Congress Gears Up for Tax Reform

I have been predicting for the past few months that as part of a bipartisan budget deal Republicans will agree to raise revenues by reducing tax breaks and then cloak this retreat in high-minded rhetoric about "tax reform."

Hints that such a retreat may be possible have been everywhere -- most recently the Senate ethanol vote in which conservative powerbrokers like the Club for Growth said it was okay for Republicans to vote to close loopholes.

A budget deal hasn't happened yet, needless to say. And according to new reports, tax breaks have emerged as a major sticking point in the high-level talks underway. According to a story today in The Hill, House Majority Leader Eric Cantor walked out of the budget talks last week because he disagreed with proposals to reduce tax breaks on high earners. Senate Minority Leader Mitch McConnell said over the weekend that closing tax loopholes wasn't going to secure a deal.

It's worth noting, though, that tax breaks have indeed emerged as one big focal point of budget talks. Meanwhile, in another sign of where things are headed, key committees of Congress have begun meetings over tax reform, with members of both parties showing an appetite for reform. According to the Wall Street Journal:

The bipartisan meetings have generated free-flowing discussion and may help lawmakers identify areas where they might find some agreement when the committee begins in earnest to overhaul the tax code, Rep. Charles Boustany (R., La.) said.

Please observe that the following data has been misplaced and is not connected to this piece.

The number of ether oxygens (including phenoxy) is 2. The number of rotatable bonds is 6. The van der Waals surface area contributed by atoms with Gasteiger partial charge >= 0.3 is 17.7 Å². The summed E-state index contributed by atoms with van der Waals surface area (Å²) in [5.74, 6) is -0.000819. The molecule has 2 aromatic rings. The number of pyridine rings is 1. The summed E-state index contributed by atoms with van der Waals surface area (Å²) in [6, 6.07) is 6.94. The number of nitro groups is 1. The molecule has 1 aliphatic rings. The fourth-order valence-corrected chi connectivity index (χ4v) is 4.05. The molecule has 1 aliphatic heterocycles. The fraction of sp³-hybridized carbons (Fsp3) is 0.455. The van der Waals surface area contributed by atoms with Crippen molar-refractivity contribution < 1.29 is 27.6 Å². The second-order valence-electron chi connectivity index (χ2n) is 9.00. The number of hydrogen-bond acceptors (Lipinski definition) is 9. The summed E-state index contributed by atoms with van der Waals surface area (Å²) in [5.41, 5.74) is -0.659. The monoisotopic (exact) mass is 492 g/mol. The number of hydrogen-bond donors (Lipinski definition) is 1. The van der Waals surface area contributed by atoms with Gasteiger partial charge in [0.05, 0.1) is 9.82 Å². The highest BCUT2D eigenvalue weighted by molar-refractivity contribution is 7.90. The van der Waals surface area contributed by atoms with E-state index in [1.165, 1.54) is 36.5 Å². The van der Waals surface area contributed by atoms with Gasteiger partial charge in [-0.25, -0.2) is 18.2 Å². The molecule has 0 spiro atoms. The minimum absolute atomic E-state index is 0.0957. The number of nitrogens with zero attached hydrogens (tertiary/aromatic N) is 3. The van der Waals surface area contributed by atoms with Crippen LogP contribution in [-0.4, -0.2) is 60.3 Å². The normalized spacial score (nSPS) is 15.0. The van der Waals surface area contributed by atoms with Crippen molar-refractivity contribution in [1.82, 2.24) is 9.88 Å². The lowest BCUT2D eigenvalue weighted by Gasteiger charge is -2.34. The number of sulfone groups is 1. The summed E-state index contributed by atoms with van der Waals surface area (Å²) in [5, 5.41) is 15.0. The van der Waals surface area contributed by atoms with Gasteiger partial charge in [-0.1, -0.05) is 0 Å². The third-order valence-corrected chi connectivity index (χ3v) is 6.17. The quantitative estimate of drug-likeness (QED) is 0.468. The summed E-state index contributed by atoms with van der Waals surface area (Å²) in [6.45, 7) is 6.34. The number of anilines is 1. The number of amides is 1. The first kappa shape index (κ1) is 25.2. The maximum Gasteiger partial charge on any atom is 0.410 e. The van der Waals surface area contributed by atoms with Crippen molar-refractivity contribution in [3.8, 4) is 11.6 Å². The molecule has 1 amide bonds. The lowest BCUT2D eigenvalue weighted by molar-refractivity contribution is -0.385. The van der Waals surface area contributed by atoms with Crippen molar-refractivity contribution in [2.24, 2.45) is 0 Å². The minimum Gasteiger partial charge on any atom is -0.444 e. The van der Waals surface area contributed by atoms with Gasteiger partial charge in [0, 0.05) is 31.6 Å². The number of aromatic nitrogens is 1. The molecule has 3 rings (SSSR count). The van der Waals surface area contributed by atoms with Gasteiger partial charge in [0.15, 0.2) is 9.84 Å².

"My hope is that we will lay those foundations and build a working relationship with other members of the committee so we can get an agreement in place on how to proceed with tax reform," Mr. Boustany said.

Several top Republican lawmakers have pointed recently to the Ways and Means Committee as the proper venue for any major changes to the tax code, rather than the tense negotiations to raise the federal government's $14.29 trillion debt ceiling.

The conventional wisdom is that Republicans and Democrats are hopelessly divided over taxes. I don't think that's quite true: Many members of both parties are open to streamlining the tax system by closing loopholes. And, after the ethanol vote, it's clear that quite a few Republicans are open to raising overall revenues at the same time.

The House Ways and Means Committee is going to be holding meetings on tax reform throughout the summer. If the budget negotiations achieve a temporary deal to raise the debt ceiling, expect the real budget debate to unfold in part through a new national debate over tax reform.

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